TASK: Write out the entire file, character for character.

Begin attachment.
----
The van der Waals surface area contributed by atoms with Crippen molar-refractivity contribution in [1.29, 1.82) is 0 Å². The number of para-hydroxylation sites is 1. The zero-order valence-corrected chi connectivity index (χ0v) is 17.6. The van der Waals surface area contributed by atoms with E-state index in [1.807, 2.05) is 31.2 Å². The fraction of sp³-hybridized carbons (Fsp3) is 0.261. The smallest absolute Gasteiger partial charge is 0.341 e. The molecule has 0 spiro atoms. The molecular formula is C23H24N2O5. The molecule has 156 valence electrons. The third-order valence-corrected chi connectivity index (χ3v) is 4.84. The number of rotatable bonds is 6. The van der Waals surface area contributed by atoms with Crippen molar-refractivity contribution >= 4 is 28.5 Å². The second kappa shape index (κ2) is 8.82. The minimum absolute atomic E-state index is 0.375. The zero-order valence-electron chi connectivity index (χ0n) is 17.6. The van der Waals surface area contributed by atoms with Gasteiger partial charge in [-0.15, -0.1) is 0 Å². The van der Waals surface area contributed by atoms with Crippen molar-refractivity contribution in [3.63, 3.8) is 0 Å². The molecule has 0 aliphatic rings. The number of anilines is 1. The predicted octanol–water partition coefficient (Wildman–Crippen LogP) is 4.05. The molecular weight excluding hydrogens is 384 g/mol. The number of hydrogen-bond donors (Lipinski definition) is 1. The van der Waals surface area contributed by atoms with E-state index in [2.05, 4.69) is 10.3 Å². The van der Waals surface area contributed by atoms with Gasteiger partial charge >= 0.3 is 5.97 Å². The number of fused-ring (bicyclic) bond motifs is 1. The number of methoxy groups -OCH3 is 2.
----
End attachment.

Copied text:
The van der Waals surface area contributed by atoms with Crippen molar-refractivity contribution in [1.29, 1.82) is 0 Å². The number of para-hydroxylation sites is 1. The zero-order valence-corrected chi connectivity index (χ0v) is 17.6. The van der Waals surface area contributed by atoms with E-state index in [1.807, 2.05) is 31.2 Å². The fraction of sp³-hybridized carbons (Fsp3) is 0.261. The smallest absolute Gasteiger partial charge is 0.341 e. The molecule has 0 spiro atoms. The molecular formula is C23H24N2O5. The molecule has 156 valence electrons. The third-order valence-corrected chi connectivity index (χ3v) is 4.84. The number of rotatable bonds is 6. The van der Waals surface area contributed by atoms with Crippen molar-refractivity contribution >= 4 is 28.5 Å². The second kappa shape index (κ2) is 8.82. The minimum absolute atomic E-state index is 0.375. The zero-order valence-electron chi connectivity index (χ0n) is 17.6. The van der Waals surface area contributed by atoms with Gasteiger partial charge in [-0.15, -0.1) is 0 Å². The van der Waals surface area contributed by atoms with Crippen molar-refractivity contribution in [3.63, 3.8) is 0 Å². The molecule has 0 aliphatic rings. The number of anilines is 1. The predicted octanol–water partition coefficient (Wildman–Crippen LogP) is 4.05. The molecular weight excluding hydrogens is 384 g/mol. The number of hydrogen-bond donors (Lipinski definition) is 1. The van der Waals surface area contributed by atoms with E-state index in [2.05, 4.69) is 10.3 Å². The van der Waals surface area contributed by atoms with Gasteiger partial charge >= 0.3 is 5.97 Å². The number of fused-ring (bicyclic) bond motifs is 1. The number of methoxy groups -OCH3 is 2.